“Each person in attendance is working the land in different ways and we agree that of all the seeds we plant, community is the most rewarding,” he says.

A farm over, Samantha Lamb and Daniel Foulks, tend The Farm and Fiddle, a CSA with specialty value-added products. Sam Lamb says, “Neighbor’s Night is a place that I can roll up to from a week’s work, put my sun dried tomatoes on the table, gather and relax with friends.”

Up to forty people attended Neighbors Night in 2017 which harbored multi-generations, not to mention multi-talents. Jon is thankful that his sons have the chance to hang with older musicians. “These get-togethers give us what we have been searching for – finally, a place where we were meant to be,” he says.

Photographer and flower farmer Sarah Gilliam, her husband Patrick and their two children moved to the area from a place where they had known everyone. She touts the circle that Athena creates  each Thursday evening when everyone tells where they live, where they came from and what they brought to eat.

“The openness feels sacred; it’s fellowship on a high level,” she says citing respect as a result from the exchange.

And former city folk Claire and Adam Crunk and their three girls who have recently purchased an adjacent farm to Athena’s Harvest are beaming with the perks of rural living. She says, “Whether it’s a call to help in the form of re-trellising the tomatoes, harvesting collards, or rounding up goats, we help each other and have found excellent advice as newcomers for our chickens, fruit trees and flowers.”

Eighth grader Bella Crunk says, “Everyone is the ideal person who you want to hang out with.” Claire acknowledges that Neighbors Night is like going home for a family get together – “It’s a village where we are all raising the little ones. During Friendsgiving, the final Neighbors Night of the season, many folks have tears in their eyes from the familial vibe. “Divine intervention that we ended up here,” says Claire.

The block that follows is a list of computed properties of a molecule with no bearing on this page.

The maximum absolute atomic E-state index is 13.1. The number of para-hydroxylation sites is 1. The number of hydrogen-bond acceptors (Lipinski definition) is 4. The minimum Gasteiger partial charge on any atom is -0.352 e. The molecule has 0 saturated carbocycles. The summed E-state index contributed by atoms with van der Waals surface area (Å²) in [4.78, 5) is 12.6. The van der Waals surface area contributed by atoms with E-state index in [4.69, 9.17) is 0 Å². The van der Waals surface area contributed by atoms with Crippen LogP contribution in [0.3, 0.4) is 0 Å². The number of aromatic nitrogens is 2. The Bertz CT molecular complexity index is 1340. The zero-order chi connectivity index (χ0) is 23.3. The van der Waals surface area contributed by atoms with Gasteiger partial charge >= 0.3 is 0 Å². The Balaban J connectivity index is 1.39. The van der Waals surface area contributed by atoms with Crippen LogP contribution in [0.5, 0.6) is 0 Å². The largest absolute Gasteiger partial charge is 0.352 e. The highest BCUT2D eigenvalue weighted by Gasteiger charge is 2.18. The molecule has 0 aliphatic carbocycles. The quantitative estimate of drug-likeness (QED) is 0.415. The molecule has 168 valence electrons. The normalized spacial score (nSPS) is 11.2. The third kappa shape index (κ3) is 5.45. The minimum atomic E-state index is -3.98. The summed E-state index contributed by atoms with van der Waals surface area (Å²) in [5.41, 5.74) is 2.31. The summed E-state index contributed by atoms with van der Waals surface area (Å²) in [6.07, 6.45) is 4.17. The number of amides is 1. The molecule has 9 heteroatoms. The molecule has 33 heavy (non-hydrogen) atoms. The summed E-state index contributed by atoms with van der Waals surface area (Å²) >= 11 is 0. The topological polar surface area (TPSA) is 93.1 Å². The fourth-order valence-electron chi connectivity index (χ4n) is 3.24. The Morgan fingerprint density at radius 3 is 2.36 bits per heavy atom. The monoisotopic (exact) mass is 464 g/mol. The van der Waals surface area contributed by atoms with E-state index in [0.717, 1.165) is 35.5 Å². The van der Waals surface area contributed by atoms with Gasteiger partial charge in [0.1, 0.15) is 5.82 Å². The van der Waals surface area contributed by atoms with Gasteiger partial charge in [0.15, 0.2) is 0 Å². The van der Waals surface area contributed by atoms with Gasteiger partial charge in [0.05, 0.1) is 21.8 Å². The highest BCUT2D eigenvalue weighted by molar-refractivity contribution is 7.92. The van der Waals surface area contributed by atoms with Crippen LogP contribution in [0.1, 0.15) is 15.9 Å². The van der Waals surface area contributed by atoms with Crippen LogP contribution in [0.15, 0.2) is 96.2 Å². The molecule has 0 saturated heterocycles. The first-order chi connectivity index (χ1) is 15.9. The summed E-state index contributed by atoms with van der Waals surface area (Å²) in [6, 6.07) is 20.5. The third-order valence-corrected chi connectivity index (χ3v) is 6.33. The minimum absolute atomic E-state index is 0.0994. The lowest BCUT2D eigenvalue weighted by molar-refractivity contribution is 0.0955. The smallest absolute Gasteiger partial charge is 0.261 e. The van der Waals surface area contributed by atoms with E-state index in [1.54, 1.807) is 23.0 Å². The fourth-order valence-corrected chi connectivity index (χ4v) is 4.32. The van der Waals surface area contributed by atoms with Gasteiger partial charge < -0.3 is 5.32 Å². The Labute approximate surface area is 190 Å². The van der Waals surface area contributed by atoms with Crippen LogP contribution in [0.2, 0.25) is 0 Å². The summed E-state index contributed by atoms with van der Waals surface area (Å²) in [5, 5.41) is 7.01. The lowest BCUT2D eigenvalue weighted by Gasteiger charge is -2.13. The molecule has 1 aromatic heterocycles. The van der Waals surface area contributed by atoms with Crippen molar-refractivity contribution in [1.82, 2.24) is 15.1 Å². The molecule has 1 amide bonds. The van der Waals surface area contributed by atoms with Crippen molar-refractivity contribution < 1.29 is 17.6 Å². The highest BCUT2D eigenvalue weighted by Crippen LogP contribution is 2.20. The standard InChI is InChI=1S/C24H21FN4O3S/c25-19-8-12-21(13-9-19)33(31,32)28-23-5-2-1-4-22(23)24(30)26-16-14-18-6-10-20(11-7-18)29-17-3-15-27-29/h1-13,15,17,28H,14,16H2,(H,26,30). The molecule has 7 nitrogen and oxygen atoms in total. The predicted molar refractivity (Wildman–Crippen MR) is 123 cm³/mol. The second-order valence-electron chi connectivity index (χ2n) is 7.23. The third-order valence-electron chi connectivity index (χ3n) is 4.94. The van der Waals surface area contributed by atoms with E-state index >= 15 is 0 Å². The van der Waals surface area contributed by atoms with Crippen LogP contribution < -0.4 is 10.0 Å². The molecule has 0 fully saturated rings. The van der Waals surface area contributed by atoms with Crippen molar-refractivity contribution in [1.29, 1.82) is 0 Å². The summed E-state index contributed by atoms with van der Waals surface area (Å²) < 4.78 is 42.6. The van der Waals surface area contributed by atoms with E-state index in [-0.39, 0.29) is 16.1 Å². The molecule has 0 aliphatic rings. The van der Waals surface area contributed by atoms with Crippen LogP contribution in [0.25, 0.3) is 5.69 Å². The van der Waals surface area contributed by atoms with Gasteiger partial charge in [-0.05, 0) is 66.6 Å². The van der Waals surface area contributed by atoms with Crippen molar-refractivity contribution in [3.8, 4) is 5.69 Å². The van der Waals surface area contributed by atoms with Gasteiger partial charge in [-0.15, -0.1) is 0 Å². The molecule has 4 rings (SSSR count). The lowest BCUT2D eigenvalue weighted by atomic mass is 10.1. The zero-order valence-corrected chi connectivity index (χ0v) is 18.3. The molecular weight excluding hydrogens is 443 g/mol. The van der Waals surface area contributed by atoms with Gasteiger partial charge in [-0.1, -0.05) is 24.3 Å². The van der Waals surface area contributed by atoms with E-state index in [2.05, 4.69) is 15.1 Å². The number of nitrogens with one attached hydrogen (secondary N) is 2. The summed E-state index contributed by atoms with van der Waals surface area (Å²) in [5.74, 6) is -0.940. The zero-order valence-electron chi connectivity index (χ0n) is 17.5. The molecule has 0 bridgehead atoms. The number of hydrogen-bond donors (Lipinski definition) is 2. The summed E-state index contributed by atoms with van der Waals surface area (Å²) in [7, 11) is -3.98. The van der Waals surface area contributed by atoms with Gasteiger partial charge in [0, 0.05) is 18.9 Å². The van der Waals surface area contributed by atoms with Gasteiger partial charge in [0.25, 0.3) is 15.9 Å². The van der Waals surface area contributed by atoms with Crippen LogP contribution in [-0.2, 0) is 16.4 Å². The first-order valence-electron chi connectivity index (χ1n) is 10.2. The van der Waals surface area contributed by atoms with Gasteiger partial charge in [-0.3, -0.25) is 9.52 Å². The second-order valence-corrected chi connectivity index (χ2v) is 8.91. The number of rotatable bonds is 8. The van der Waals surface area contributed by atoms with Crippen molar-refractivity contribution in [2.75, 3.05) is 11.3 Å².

Something remarkable is brewing. Not the least of which are the children who scatter in play and are afforded thematic lessons in the living. Athena calls for celebration of food and culture. Greek, African, Mexican and Ramadan, so far. “Inclusion is important to us,” she says. Jesse offers that the farm interns find the night a most satisfying part of their farming experience.

Jesse and Athena’s professional-city folk family members came to see what it was all about. Athena laughs – “My sister-in-law said, ‘You’ve ruined me for everyday life’.”

Because in fact, a missing piece is up for discovery in Fly, Tennessee. When The Korean Farmer Stephen Bailey of Kindred Farm says that the spirit of community thrives in Fly, he not offering platitudes. He speaks of supporting people who will serve you in times of trouble and rejoice with you when awesome things happen.

Like that particular Neighbors Night when everyone floated in the Leiper’s Creek Christmas Parade. “We threw seeds, of course,” says Sarah Gilliam.

As Shozan Jack Haubner once said, “It is not you and then me; it is two halves of one experience.” Just like Neighbors  Night in the Fly community where each one bring a chair and a dish to share.


A dedicated reverence for Anthony Bourdain.  In appreciation for his fearless wit and examination of community and the world. Peace be with you, love.